1.4-Million-Year-Old Ax Made Of A Hippo’s Thigh Bone Found In Ethiopia

Published July 27, 2020
Published July 27, 2020

Researchers believe the tool was crafted by Homo erectus, making this only the second time they have found a non-stone tool made by this human ancestor.

Hippo Bone Hand Ax

Berhane AsfawArchaeologists discovered a prehistoric hand ax made out of the femur of a hippopotamus, an unusual non-stone material found only once before.

Archaeologists say stone-made hand axes are a pretty common find. But researchers were stunned when they found that a prehistoric hand ax unearthed in Ethiopia had been carved out of the thigh bone of a hippopotamus.

According to Ars Technica, Katsuhiro Sano, an archaeologist from Japan’s Tohoku University, and his team identified a 1.4-million-year-old hand ax buried underneath ancient layers of sediment.

The discovery happened while the team was working at the Konso Formation, an exposed stone formation from the Pleistocene era, between 2,580,000 to 11,700 years ago, located at the southwestern end of the southern part of the Main Ethiopian Rift. The site is a famous source of prehistoric tools that were largely crafted by the Homo erectus species who walked upright, similar to modern humans.

“Finely-shaped bone tools like bone hand axes are extremely rare,” the researchers wrote in the study which was published in the Proceedings of the National Academy of Sciences in July 2020.

Scan Of Hippo Bone Ax

Gen SuwaA rendering of the bone-made hand ax shown as part of a hippo’s femur bone makeup.

When Sano and his team uncovered the hand ax, they knew straight away that it was something different due to the bone-like material of its structure. After the team compared the ax tool with samples of mammalian bones, they found the simple yet crafty tool — unlike most axes from that prehistoric period — had been carved out of animal bone.

Analysis revealed that the bone material of the ax likely came from the femur or thigh bone of a hippo. It’s a significant discovery that alludes to the advanced capabilities of the hominin who crafted the object.

Every hand ax wields two sides, also known as “faces.” Ax tools were typically made out of stone, but the five-inch long hippo bone ax had been first broken out of a large bone before it was chipped to make the tool’s sharp faces and edge.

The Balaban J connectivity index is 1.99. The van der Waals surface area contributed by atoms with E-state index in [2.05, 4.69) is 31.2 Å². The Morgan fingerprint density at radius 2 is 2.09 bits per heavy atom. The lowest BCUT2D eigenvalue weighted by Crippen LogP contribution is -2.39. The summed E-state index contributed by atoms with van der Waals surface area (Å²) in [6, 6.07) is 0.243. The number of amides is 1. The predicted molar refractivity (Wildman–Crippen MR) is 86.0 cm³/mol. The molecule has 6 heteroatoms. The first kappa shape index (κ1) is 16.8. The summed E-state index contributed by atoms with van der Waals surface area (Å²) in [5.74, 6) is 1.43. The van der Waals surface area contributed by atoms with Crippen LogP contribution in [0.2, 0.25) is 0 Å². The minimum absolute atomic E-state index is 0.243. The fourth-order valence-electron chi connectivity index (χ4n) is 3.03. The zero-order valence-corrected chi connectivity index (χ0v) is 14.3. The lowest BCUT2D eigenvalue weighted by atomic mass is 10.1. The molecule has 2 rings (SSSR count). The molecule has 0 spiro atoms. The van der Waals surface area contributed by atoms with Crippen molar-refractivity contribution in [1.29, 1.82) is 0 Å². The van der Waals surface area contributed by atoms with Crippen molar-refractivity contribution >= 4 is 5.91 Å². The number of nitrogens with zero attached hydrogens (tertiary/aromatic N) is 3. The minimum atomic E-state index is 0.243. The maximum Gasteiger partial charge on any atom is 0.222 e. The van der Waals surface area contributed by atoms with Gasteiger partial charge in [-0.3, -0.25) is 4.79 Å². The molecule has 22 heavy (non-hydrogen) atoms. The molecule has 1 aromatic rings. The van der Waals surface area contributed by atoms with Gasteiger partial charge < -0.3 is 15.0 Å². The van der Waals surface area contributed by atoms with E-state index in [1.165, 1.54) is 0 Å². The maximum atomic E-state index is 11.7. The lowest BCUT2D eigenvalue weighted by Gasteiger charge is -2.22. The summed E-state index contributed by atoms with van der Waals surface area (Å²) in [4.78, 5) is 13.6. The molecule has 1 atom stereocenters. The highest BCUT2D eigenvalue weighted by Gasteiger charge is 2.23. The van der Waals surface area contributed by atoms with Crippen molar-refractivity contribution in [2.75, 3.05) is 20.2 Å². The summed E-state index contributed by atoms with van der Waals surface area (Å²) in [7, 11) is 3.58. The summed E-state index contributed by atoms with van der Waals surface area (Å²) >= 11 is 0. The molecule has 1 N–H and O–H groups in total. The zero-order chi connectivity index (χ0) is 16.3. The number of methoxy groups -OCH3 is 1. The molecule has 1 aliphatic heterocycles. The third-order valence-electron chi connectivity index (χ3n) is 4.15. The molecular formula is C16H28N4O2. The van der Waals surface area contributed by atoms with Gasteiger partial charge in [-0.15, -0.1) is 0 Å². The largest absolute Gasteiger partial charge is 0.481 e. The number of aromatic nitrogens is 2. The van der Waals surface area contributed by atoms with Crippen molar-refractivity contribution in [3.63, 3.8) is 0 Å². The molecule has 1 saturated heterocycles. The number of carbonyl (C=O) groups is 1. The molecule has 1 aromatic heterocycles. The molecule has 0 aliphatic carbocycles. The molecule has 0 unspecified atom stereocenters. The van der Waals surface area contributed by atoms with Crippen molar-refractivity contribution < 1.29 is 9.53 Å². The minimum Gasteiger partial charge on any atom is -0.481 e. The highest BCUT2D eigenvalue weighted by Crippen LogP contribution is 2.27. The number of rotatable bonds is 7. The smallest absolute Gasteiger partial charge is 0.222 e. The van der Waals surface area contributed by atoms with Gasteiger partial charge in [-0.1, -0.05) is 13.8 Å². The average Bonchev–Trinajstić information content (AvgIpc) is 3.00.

Crafting tools out of bone was significantly harder than making them out of stone since the crafter would need to have a good grasp of flaking the edges precisely enough to produce the right shape and angle.

“This bone hand ax shows that at Konso…H. erectus individuals were sufficiently skilled to make and use a durable cutting edge,” the paper noted.

Hippo With Mouth Wide Open

PixabayResearchers noted crafting tools out of animal bone required an advanced level of craftsmanship compared to those made out of stone.

The finding also supported previous studies which suggested that these distant cousins of ours were knowledgeable enough to determine which material was best to make the type of tool they wanted. The crafter of the hippo bone ax had specifically chosen to use the animal bone even though there was likely an abundance of stones in the area to make their tool.

“At Konso, this is a time period when significant technological developments in lithic technology were occurring,” the authors wrote of their findings.

The unique hippo bone ax featured a nearly two-inch working edge and was likely used to butcher animals the hominids had hunted for food. The ax was only the second non-stone ax tool to have been discovered among the arsenal of Homo erectus crafted objects.

The Homo erectus survived for nearly two million years on Earth. A study released in April 2020 suggested that their existence overlapped with two other species of early humans, the Australopithecus and the Paranthropus, and even shared the same territory near the Drimolen Paleo Cave System, an archaeological site known as South Africa’s ‘Cradle of Humankind.’

While the other earlier human species eventually went extinct, Homo erectus continued to survive long after. Archaeologists have found that these homonids even migrated outside of Africa, making them the first ancestors of modern humans to appear outside the continent.

Such discoveries highlight just how similar our early human ancestors, who inhabited this Earth until some 110,000 years ago, were to us after all.


Now that you’ve learned about the advanced crafting capabilities of our cousins, the Homo erectus, take a look at the 3.7 million-year-old Hominid ‘Little Foot’ skeleton unveiled for the first time in history. Next, read all about the Neanderthal, humans’ extinct, primordial cousin.

Natasha Ishak
Natasha Ishak is a staff writer at All That's Interesting.